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I'd like to produce maps for gliders in mountains.

I'm looking to display the reachable area by a glider taking off from a given point (obviously with the corresponding DEM).

For a first approach I'll suppose that we are in static air, no thermal ascent, no wind.

So like water gliders only go down.

Gliders have a specific slope (the glide ratio).

I started thinking that my problem is similar to a flood inundation analysis. But I cannot find how to input a specific slope in any of the hydrology modules I explored.

@Spacedman propose a first approach by creating a raster representing a shallow cone centered on the take off point and having the glide ratio as slope. It is a good approach without any obstacles.
Imagine you have an obstacle on the straight line for example there is a cylinder.
The area behind this cylinder may appear as "reachable" but the distance behind the cylinder from the take off point is (straight D)+𝚷(cylinder_radius). So obviously there is 𝚷(cylinder_radius)/glide_ratio difference in height.

Is there another approach that I could use?


Implementation of approach without any obstacles:
G is glide ratio (ie: ∆D/∆z)
(x₀,y₀,z₀) is taking off point
(x,y,z) are coordinates of a point on the glider reachable area
(x,y,zₑ) are coordinates of the projected point on the earth DEM
Hₑ is height over the ground

formula_g

formula_g

formula_g

Obviously if Hₑ≥0 it is reachable otherwise not.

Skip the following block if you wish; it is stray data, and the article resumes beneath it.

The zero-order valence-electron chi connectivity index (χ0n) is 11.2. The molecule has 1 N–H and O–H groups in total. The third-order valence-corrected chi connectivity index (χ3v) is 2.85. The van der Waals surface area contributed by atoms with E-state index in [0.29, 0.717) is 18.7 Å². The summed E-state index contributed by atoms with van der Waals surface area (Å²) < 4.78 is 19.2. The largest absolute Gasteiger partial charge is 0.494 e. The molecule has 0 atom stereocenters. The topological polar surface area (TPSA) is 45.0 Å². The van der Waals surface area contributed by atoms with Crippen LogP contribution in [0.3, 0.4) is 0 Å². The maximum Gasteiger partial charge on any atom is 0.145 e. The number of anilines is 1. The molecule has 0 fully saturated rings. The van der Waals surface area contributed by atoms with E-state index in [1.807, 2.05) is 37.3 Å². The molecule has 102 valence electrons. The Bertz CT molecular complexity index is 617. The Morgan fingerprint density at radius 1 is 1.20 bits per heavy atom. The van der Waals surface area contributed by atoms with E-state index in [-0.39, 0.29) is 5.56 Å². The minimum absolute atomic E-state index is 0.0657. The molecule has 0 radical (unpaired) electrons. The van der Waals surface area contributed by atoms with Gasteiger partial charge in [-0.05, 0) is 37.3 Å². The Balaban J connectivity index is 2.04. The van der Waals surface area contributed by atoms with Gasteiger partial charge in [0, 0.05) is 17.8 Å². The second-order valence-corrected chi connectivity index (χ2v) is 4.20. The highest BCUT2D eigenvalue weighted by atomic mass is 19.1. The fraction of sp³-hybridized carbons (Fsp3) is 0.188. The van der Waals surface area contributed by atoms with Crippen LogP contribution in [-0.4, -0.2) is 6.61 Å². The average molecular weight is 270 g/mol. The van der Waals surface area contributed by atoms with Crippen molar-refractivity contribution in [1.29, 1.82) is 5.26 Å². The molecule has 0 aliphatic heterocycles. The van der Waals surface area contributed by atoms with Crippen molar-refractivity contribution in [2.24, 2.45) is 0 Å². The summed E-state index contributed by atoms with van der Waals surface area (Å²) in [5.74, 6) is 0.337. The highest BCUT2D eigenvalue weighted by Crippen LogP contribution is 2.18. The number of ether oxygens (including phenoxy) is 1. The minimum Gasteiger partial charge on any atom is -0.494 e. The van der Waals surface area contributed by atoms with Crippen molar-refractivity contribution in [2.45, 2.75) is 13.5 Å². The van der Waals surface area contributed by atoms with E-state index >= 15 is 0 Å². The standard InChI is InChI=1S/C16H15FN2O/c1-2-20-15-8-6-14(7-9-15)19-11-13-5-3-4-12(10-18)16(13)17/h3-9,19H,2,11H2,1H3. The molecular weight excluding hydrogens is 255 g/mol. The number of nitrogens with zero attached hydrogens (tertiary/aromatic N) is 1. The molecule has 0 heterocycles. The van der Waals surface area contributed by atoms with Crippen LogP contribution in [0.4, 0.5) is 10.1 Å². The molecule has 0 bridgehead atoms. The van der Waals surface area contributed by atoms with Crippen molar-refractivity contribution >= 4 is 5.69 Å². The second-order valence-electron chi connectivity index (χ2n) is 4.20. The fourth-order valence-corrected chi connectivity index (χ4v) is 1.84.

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    Create a raster that is basically a shallow cone centred at the glider with the glide ratio slope. If that cone is greater than the DEM then its in range, otherwise it isn't. That gives you an upper limit that doesn't include obstacles... – Spacedman Apr 22 at 8:31
  • @Spacedman I've re-opened this to enable you to write your comment as an answer. – PolyGeo Apr 22 at 12:52
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    I'm going to have to implement this in R or QGIS now though! :) – Spacedman Apr 22 at 14:24
  • @Spacedman this is a good idea! It is working perfectly without obstacle. The main problem is if an obstacle is on the straight line for example a cylinder. The area behind this obstacle may appear as "reachable" but the distance behind the cylinder from the take off point is (straight D)+𝚷(cylinder_radius). So obviously there is 𝚷(cylinder_radius)/glide_ratio difference in height. – Albert Tinon Apr 22 at 14:34
  • Do you need to constrain it so there is line-of-sight from the starting point and the landing area? If not, will you still show hard-to-get-to potential landing areas, e.g. one that would require a sudden tight turn shortly after take off? – Kirk Kuykendall May 1 at 21:53
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The only solution I found is to generate a geotiff/tfw world file with Matlab/Octave. This is my sample code for a glider with ratio 7 taking off from the "Aiguille du midi" near Chamonix Coordinates are in official french RGF93 (EPSG:2154)

%G is glider ratio (7)
%x0,y0,z0 is the take off point (Aiguille du Midi / Chamonix / France / EPSG:2154) 
%r is the x resolution in meters (30m like SRTM)

G=7;
x0=1002092;
y0=6538705;
z0=3604;
r=30;
x=x0-(z0*G):r:x0+(z0*G);
y=y0-(z0*G):r:y0+(z0*G);
Xmin=x(1);
Ymax=y(end);
[X,Y]=meshgrid(x,y);
z=z0-sqrt((X-x0).^2+(Y-y0).^2)/G;
Z=uint16(z);
imwrite(Z,'cone.tif');
fid = fopen('cone.tfw','w');
fprintf(fid,"%f\n%f\n%f\n%f\n%f\n%f\n",r,0,0,r*(-1),Xmin,Ymax);
fclose(fid);
%For viewing the mesh uncomment next line
%mesh(x,y,z);

This is tested with Matlab R2018b and GNU Octave 5.1.0, the generated cone.tif works in QGis 3.6.2

I'd like to find a more automatic solution. Hope someone can help.

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